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2 tribes object to Cape Wind turbines; Say Nantucket Sound is cultural property

Native American rituals and beliefs have emerged as a surprising last-minute obstacle to federal approval of the nation's first offshore wind farm, threatening to significantly delay the Cape Wind project. Two Massachusetts tribes say the 130 proposed wind turbines in Nantucket Sound would disturb their spiritual sun greetings and submerged ancestral burying grounds. The Aquinnah and Mashpee Wampanoag tribes ...are pushing for the entire sound to be listed as a traditional cultural property on the National Register of Historic Places.

Native American rituals and beliefs have emerged as a surprising last-minute obstacle to federal approval of the nation's first offshore wind farm, threatening to significantly delay the Cape Wind project.

Two Massachusetts tribes say the 130 proposed wind turbines in Nantucket Sound would disturb their spiritual sun greetings and submerged ancestral burying grounds.

The Aquinnah and Mashpee Wampanoag tribes - with help from the main opposition group to Cape Wind - are pushing for the entire sound to be listed as a traditional cultural property on the National Register of Historic Places. A listing by itself would not necessarily stop the project, but would make permitting much more cumbersome.

And even if the tribes' proposal is ultimately rejected as many observers predict, the issue will probably hold up a final decision on Cape Wind by Interior Secretary Ken Salazar, whose ruling had been expected shortly. The concerns of the tribes had been seen as a minor annoyance by supporters of the project, and the federal agency in charge of reviewing and granting permits for Cape Wind had maintained that federal waters are not eligible for listing. But officials... more [truncated due to possible copyright]  

Native American rituals and beliefs have emerged as a surprising last-minute obstacle to federal approval of the nation's first offshore wind farm, threatening to significantly delay the Cape Wind project.

Two Massachusetts tribes say the 130 proposed wind turbines in Nantucket Sound would disturb their spiritual sun greetings and submerged ancestral burying grounds.

The Aquinnah and Mashpee Wampanoag tribes - with help from the main opposition group to Cape Wind - are pushing for the entire sound to be listed as a traditional cultural property on the National Register of Historic Places. A listing by itself would not necessarily stop the project, but would make permitting much more cumbersome.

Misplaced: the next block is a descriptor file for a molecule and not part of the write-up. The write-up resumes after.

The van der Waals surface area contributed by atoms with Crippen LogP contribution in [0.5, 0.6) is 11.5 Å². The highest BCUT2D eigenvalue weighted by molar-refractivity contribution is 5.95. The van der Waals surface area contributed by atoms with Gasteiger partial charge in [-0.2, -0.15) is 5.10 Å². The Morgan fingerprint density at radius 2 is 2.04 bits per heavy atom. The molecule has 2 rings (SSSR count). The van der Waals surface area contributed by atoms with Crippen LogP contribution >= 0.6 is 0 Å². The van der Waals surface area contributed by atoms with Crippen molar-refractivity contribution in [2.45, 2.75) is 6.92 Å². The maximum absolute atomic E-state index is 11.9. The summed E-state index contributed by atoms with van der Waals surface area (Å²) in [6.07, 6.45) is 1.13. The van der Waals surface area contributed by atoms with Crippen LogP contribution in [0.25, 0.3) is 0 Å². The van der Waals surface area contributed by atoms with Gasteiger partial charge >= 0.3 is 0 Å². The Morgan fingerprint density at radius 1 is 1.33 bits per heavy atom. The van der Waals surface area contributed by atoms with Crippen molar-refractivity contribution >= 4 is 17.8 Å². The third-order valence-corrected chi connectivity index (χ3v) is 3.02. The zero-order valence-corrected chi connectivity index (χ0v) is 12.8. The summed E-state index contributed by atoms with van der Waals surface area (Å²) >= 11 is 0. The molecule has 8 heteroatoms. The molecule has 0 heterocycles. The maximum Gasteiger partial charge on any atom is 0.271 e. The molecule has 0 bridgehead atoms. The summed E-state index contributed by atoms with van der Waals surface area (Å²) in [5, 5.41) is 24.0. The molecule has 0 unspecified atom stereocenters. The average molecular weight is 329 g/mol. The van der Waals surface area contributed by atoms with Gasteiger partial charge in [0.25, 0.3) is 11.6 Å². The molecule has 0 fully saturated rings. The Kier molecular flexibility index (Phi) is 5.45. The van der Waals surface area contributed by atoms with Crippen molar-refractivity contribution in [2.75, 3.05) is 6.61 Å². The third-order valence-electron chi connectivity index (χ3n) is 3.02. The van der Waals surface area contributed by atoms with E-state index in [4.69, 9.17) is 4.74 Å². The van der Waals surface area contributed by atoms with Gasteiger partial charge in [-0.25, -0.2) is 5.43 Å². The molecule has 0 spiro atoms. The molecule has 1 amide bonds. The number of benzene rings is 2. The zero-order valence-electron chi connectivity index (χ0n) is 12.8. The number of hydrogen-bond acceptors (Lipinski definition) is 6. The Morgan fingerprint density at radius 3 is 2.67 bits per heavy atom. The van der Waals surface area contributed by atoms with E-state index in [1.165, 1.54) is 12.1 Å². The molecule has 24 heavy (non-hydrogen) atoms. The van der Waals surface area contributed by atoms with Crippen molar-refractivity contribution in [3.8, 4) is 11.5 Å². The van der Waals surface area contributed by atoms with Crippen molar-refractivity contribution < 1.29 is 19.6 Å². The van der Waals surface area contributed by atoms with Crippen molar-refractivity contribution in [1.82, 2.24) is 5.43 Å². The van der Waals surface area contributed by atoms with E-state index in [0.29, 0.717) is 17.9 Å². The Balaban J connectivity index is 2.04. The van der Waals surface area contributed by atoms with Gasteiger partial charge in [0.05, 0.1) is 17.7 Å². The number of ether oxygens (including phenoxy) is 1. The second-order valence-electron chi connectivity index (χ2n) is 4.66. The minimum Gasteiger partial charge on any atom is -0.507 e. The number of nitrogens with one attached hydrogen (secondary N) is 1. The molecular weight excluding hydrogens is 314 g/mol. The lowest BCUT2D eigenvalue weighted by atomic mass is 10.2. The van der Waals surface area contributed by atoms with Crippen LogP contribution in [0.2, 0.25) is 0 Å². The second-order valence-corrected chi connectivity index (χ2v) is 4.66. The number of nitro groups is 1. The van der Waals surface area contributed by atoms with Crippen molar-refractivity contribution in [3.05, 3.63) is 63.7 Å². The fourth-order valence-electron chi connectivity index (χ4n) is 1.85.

And even if the tribes' proposal is ultimately rejected as many observers predict, the issue will probably hold up a final decision on Cape Wind by Interior Secretary Ken Salazar, whose ruling had been expected shortly. The concerns of the tribes had been seen as a minor annoyance by supporters of the project, and the federal agency in charge of reviewing and granting permits for Cape Wind had maintained that federal waters are not eligible for listing. But officials of the federal Minerals Management Service say they became aware in June they were obligated to rule on the historic register eligibility question.

The agency is federally required to consult with Massachusetts State Historic Preservation Officer Brona Simon, who earlier this year criticized the federal government for not giving enough consideration to tribal concerns. If she says Nantucket Sound is eligible for listing on the historic register, the National Park Service would have to resolve the dispute. That could inject delays of more than a year into the Cape Wind timeline, according to state and federal environmental officials. Simon, who declined to comment through a spokesman, must make her decision by mid-November.

The Native American effort, which Cape Wind supporters say has already delayed the project's approval at least seven months, is being closely watched by the wind energy industry. If the 560-square mile Nantucket Sound is listed, other bodies of water across the country could be too, potentially making it more difficult for other wind farms - or other industries - to operate offshore.

"We have concerns on the precedent this might set on other wind projects,'' said Laurie Jodziewicz, manager of siting policy for the American Wind Energy Association. "This is awfully late in the process for this to be coming up.''